Survey: Web users more likely to give - but not online

LOS ANGELES - Internet users are more likely to donate their time and money to charities but they don't like doing it online, according to a study of Los Angeles County residents released Tuesday.

Only 8 percent of Internet users said they donated via the Internet. Most said they were uncomfortable doing so or felt there were easier ways to give.

Further, donors placed the least trust in information on charities they received via the Web or telephone. Old-fashioned mailings were the preferred route, according to the survey.

And while virtually all Internet users had heard of giant e-merchandisers such as, few were aware of online philanthropy sites.

''Clearly, nonprofit organizations are going to have to build trust with Internet users if the Web is to succeed as a portal to philanthropy,'' said Jack Shakely, president of the nonprofit California Community Foundation that commissioned the survey.

On the other hand, the group Volunteers of America has said its overall donations are running 25 percent ahead of last year since opening an online operation.

The American Red Cross has accepted online donations since 1996 and is experimenting with e-mail solicitations, spokesman Chris Paladino said.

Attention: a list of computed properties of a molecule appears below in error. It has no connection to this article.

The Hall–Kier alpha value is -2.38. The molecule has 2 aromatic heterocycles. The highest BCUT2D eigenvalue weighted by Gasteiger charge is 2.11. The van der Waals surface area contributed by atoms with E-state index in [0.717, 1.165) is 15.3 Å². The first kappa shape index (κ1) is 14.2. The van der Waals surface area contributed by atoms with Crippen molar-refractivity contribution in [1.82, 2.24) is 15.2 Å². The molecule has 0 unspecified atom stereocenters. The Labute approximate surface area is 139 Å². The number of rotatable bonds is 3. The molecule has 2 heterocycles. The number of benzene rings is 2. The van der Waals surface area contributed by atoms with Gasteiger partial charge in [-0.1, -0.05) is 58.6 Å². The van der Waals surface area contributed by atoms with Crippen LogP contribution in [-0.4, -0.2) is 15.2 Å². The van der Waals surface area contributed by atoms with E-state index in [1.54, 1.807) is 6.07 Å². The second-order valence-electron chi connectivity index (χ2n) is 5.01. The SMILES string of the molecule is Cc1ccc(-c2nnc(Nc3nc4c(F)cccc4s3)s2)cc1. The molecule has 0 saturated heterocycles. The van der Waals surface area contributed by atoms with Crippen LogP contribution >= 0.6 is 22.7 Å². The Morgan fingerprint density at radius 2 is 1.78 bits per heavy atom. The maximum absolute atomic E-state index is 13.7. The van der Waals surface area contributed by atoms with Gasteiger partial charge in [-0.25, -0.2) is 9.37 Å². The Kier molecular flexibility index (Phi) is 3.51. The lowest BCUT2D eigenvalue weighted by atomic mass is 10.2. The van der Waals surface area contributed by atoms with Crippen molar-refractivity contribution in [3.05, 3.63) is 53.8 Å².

It raised about $2.5 million via the Internet last year, making it the top online fund-raising nonprofit group, Paladino estimated Tuesday.

Those who contribute via the Internet tend to donate about $75 to $100 - roughly twice the figure for the average donor - but they account for only a fraction of the funds the Red Cross raises each year, Paladino said.

''We think it's going to grow,'' he said of online donating. ''It's a new medium.''

''The traditional means of communication is still very viable,'' he added. ''It's a matter of trust. As people trust the communications they receive over the Internet more and more, you'll see more and more response.''

The Internet has had another impact on charities. Some attribute a dip in donations to the high-tech industry shakeout that has left many dot-coms struggling and put workers in the unemployment line.

The Los Angeles County study found about 70 percent of Internet users but only 43 percent of nonusers said they donated to charities. Those with Web access also had a greater tendency to give larger amounts, donate to more types of nonprofit and charity groups and to donate to a cause for the first time.

Eighty-six percent of the wired crowd but only 66 percent of nonusers performed volunteer work such as selling raffle tickets or cooking for bake sales, according to the survey.

The greater share of Internet-using givers may simply reflect their greater financial ability. The study showed some correlation between higher income and Internet access.

Altogether, 77 percent of the people surveyed said they performed some type of volunteer activity and 86 percent said they donated to charity. Both figures were well up from last year.

Only about 10 percent did neither.

Donors who gave cash, checks or credit card payments were more likely to be Internet users, older, college educated and to have higher household incomes.

However, the unemployed were about as likely to donate as people with jobs.

The study by San Francisco-based Field Research Corp. was based on telephone interviews with 523 people in Los Angeles County between Nov. 7 and Dec. 1. The poll has a margin of error of plus or minus 4.3 percentage points.


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